Ending slavery one nibble at time.

major bill

Colonel
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Prior to the Civil War one of the paths chosen to end slavery was to earn full citizenship for free blacks The concept being that if free blacks could enjoy the full rights of citizenship, this would impact the continued enslavement of blacks in the United States. So if the citizenship rights denied free people of color could be nibbled away, this would aid in ending slavery.

Gaining the right to vote is some states was one of these small steps. So too was the right to serve on juries. But the right I am focusing on tonight is the right to serve in the militia. If blacks served in the military forces that defended a state, they should also be allowed to vote, serve on juries, and enjoy the other citizenship roles denied them.

Even in the North states, militia laws either did not allow blacks to serve in the militia or was not clear on the subject. Backs had served in some militias in the War of 1812 era, but this practice had basically ended by the 1820-1830s. At the New York State Convention held in Syracuse in 1845, demands to allow blacks to serve in the militia caused a clash. The issue being that training in arms was the right and duty of all citizens. After New York support the concept, the topic came under consideration in other places.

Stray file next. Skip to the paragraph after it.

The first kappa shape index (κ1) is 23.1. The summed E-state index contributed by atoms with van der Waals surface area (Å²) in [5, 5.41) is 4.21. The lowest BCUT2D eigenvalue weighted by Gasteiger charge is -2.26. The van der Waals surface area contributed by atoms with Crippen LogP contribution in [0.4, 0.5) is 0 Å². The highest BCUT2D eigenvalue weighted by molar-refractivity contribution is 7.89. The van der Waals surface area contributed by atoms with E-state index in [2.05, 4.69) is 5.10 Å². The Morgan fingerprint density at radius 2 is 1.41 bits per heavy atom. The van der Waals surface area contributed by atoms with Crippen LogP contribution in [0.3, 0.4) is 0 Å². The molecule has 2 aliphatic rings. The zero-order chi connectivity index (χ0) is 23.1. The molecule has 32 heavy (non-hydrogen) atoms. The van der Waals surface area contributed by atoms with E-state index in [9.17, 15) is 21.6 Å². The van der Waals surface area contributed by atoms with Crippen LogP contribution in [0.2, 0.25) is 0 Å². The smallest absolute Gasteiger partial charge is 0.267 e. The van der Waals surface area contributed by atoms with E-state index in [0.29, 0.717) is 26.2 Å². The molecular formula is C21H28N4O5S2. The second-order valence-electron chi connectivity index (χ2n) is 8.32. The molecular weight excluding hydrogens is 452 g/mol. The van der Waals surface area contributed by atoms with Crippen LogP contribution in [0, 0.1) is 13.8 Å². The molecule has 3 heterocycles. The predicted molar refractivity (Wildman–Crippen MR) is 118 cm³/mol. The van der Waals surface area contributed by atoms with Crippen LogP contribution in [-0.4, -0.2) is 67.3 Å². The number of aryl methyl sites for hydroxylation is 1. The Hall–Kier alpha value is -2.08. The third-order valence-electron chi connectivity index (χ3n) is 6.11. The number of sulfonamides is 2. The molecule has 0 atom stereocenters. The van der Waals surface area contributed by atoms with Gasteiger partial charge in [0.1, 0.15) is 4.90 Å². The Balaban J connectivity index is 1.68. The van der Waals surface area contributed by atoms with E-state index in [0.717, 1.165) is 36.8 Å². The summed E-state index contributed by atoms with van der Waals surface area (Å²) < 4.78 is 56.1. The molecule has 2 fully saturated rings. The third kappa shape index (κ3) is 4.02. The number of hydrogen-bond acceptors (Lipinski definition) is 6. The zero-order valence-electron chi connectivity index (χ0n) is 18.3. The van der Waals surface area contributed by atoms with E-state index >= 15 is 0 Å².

The 1850s was the decade that this began to bear fruit. In some states blacks began to form militias. These was often done as independent militia companies. In many cases the state militia law denied blacks the right to serve in the organized state militia, but the laws covering independent militia units were often not clear.

Let is look at a few of these. In 1857 the Attucks Blues were active in Cincinnati. In Reading Pennsylvania, the Douglas Guards was active as were the Garnet Guards in Harrisburg. By the start of the Civil War, New York, Michigan, and other Northern states had seen the formation of black militia companies.

The movement to form black militia companies did not go unnoticed in the South. This was seen as a threat and fears grew after the John Brown raid. Armed black militias learning the arts of war in the North, was not a welcome concept in the South. Visions of trained, armed blacks invading the South was a scary thought.
 

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